The overall percentage of women at the top table is around 22% but 16% of companies have no female board members at all.
Despite the fears of Tesco chair John Allan that men are becoming an “endangered species” in boardrooms, the majority of UK company directors are still male and pale.
And while women’s presence in the boardroom has grown over the past four years, according to our research at the Directory of Social Change, their positions tend to be non-executive and it’s still a rare company that has a female chair or CEO.
By looking at company CSR policies and annual reports we were able to determine the ratio between women and men for 399 corporate boards. Analysis of the data shows that the overall percentage of women on boards was around 22%.
The good news is that this is higher than the figure produced by a similar research exercise in 2013, when the overall percentage of women on boards was just 13%.
The bad news, however, is that 16% of companies in the 2017 research sample had no female board members at all. Although this marks progress since 2013, when the figure was 33%, it is astonishing that so many boards continue to exclude women entirely.
Companies with equal numbers of female and male directors, or with female-led boards, were rare at not quite 4%, not much higher than the 2% found in 2013.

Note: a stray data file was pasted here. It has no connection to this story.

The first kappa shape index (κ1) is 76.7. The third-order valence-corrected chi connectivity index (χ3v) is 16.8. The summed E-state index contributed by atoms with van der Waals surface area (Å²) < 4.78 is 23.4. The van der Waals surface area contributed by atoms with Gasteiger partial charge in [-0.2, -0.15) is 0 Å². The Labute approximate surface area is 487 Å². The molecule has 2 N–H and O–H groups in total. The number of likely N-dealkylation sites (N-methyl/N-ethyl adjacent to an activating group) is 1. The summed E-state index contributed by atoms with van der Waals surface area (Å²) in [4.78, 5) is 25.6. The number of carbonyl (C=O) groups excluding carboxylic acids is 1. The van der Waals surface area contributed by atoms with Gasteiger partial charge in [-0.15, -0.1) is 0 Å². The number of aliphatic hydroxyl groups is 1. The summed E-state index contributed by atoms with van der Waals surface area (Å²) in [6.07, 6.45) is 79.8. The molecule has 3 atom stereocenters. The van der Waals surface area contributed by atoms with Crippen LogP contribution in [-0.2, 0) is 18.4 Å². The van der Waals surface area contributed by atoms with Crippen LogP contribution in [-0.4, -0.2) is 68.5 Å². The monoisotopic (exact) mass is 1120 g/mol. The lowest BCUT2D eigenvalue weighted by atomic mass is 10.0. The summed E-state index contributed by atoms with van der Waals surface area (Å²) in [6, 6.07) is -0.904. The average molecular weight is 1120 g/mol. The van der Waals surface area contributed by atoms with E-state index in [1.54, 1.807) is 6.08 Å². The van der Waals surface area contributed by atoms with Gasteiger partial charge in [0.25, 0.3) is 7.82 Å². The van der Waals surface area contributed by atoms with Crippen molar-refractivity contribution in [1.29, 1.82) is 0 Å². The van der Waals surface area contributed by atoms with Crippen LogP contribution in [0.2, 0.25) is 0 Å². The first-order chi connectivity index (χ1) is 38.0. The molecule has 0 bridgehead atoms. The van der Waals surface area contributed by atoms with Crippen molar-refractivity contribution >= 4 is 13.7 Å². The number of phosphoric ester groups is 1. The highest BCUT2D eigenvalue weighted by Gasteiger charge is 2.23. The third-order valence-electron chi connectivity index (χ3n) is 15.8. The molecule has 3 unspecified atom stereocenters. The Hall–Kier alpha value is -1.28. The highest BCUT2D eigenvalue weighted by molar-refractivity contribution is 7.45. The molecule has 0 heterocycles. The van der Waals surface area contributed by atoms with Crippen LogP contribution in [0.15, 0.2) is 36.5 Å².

The six companies that were female-led included a co-operative, a pharmaceutical group, a manufacturing company, an electronics company, an engineering firm and an information technology service provider.
This list undermines the lazy claim from so many businesses that recruiting women to boards or senior management is too difficult in certain sectors, especially IT, science and engineering.
One of those six companies, Renishaw plc, for example, an engineering company with 70% women on its board, runs an engagement programme with schools, universities and the government to overcome the stereotypes and discrimination preventing more women from working in Stem sectors.
“What our industry needs is a cultural shift to help shatter outmoded stereotypes,” the company’s chair, David Roberts McMurtry, wrote in an open letter. “Engineering does not equal manual labour … Engineering is not only for men; it welcomes people from both genders, all ethnic backgrounds, and any walk of life.”
It has been encouraging to see some companies voluntarily meet the targets (pdf) recommended by the government six years ago, which included asking FTSE 100 boards to aim for a minimum of 25% female representation by 2015. Almost 44% of the 399 companies researched had achieved this figure by the time of our study.
However, less than a third (29%) had three or more women on their boards. This is significant because research (pdf) indicates this is the point at which women start being able to make a significant difference to corporate governance structure and decision-making.
There will always be a risk of tokenism if there is only one woman on a board whereas when there are three or more they have a normalising effect, and are seen as individuals rather than through a gendered lens. This negates any attempt to dismiss a solitary woman’s opinion as “a woman’s perspective”.
Although quite what is wrong with a woman’s perspective when women account for around half of all people, and often a higher percentage of a company’s customer base, is never made clear.
If you’d like to see how individual companies have fared in their representation of women at board level, the new edition of The Guide to UK Company Giving 2017/18 is available now.